I can usually tell the knowing from the beginners now, weeding them out in phone calls. Those who come get intimidated right off with horse size, things often do not progress further. I TOLD them he was 17h, guess they never truly saw a real 17h horse! This was even though BIG was what they wanted when they called. Riding may or may not happen as I let them saddle and bridle horse themselves. If they want to own him, they need to see how he behaves, reacts, if they can manage him at their house. I tell them how we do things so they can do what horse is used to happening in preparing to ride.

                                    Then if they do get on, I have to correct rein hold from REALLY tight, to just basic contact. Horse is not trying to run with them! That is his natural big walk!! We like big movers, though it seems to scare other folks. I may stop things there, tell them to get off, we are done. I stopped one rider over fences, she jerked him as he was taking off. He did manage to get over clean but she fell off. She got on again and I warned her about the jerking, she caused the problem! But she jerked again, he landed poorly, stumbled, she went off again!. They were not upset, evidently she falls off a lot. I said we were done riding, she was untraining him. They called back! Said they were sorry, but watching the video, it was not her fault, horse acted poorly so they did not wish to buy him. I was right beside the jumps, SAW her jerk the reins, using them to stay in the saddle. I gritted my teeth to not say "I wouldn't sell him to you now anyway!" Found out later she had 3 horses at home she could not compete because she had made them confirmed stoppers. They would not jump anything now. Had all been good jumpers, nice x-country rides for anyone, before she bought them. I am not going to sell my horse to some ignorant, unskilled rider, he doesn't deserve that fate. We keep on advertising, eventually a real horseperson will come along and buy him. Just might take a longer time. For us, it seems there is only one buyer for that horse. They click. Buyer and seller are both happy when he goes to a nice place. They call us back over the years to share his adventures! How much fun they have owning him. Always glad to hear that.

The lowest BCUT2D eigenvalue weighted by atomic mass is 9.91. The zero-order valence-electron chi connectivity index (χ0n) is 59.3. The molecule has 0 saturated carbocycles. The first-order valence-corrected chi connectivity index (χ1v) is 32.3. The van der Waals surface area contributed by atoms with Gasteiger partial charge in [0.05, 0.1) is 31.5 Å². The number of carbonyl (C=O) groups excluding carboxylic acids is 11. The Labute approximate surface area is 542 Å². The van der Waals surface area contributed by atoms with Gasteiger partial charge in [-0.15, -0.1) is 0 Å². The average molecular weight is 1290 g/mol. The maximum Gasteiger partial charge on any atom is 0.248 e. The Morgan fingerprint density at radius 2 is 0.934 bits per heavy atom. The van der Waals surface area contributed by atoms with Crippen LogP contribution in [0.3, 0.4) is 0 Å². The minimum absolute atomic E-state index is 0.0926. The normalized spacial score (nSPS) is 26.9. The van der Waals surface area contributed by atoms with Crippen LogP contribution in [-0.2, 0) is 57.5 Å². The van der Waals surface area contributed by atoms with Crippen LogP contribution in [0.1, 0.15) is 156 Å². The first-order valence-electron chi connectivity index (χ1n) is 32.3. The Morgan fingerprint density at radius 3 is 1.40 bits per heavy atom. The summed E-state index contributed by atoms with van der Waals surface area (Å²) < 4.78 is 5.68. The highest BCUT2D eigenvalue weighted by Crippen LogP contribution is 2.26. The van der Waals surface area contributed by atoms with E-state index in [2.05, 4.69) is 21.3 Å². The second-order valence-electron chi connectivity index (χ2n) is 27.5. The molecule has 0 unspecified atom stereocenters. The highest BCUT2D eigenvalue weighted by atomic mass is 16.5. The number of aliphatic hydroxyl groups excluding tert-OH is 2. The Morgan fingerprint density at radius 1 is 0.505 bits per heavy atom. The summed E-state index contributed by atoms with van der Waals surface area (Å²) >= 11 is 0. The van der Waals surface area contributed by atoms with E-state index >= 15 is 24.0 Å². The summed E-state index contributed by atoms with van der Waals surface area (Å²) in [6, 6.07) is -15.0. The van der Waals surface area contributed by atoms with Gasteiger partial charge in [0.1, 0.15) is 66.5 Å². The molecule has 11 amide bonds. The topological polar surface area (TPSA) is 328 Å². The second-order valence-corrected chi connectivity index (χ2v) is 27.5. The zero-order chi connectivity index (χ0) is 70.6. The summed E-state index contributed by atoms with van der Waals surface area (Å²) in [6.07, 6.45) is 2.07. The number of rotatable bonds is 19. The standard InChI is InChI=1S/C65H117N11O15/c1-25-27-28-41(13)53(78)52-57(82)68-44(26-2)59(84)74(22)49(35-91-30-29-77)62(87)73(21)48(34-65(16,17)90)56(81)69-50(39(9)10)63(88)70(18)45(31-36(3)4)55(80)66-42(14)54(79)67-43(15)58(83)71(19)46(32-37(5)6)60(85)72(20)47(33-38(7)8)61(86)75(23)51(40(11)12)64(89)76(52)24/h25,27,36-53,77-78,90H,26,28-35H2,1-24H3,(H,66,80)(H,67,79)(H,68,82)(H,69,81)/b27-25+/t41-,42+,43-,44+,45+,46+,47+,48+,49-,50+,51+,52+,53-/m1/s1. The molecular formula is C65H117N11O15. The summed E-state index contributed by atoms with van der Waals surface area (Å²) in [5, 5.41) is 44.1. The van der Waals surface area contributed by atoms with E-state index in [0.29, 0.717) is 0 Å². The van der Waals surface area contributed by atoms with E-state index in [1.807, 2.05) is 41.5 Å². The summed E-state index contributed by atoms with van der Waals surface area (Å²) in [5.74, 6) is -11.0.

But from a seller side, buyers do not believe what you tell them and as a buyer, I seldom believe the seller! We have been flat-out lied to, along with a number of minor deceptions on behaviour, training, attitude. One we were able to return because we told seller if they did not take her she would be sold for meat! Had great video of being used, a few years back, then sitting at the breeders since. However she was crazy at our Trainers, just tied to the wall of arena. Afraid of everything getting near her, double barrel kicking reactions still after 2 weeks. Trainer said she is not worth the effort. Another horse seemed great, owner answered all our questions correctly. Husband flew across the country to see it. What a mess! So many wrong things I can't list them all. Vet called out for PPE remarked to owner that the healed eye surgery looked good! One of our specific questions was had horse ever had eye problems!! Then she would not return deposit for failing Vet check, so husband had to go to police to get it returned! Not leaving without it, she would never refund it by mail. Yeah, the police knew her name and address, no trouble to drive out there to help collect our money.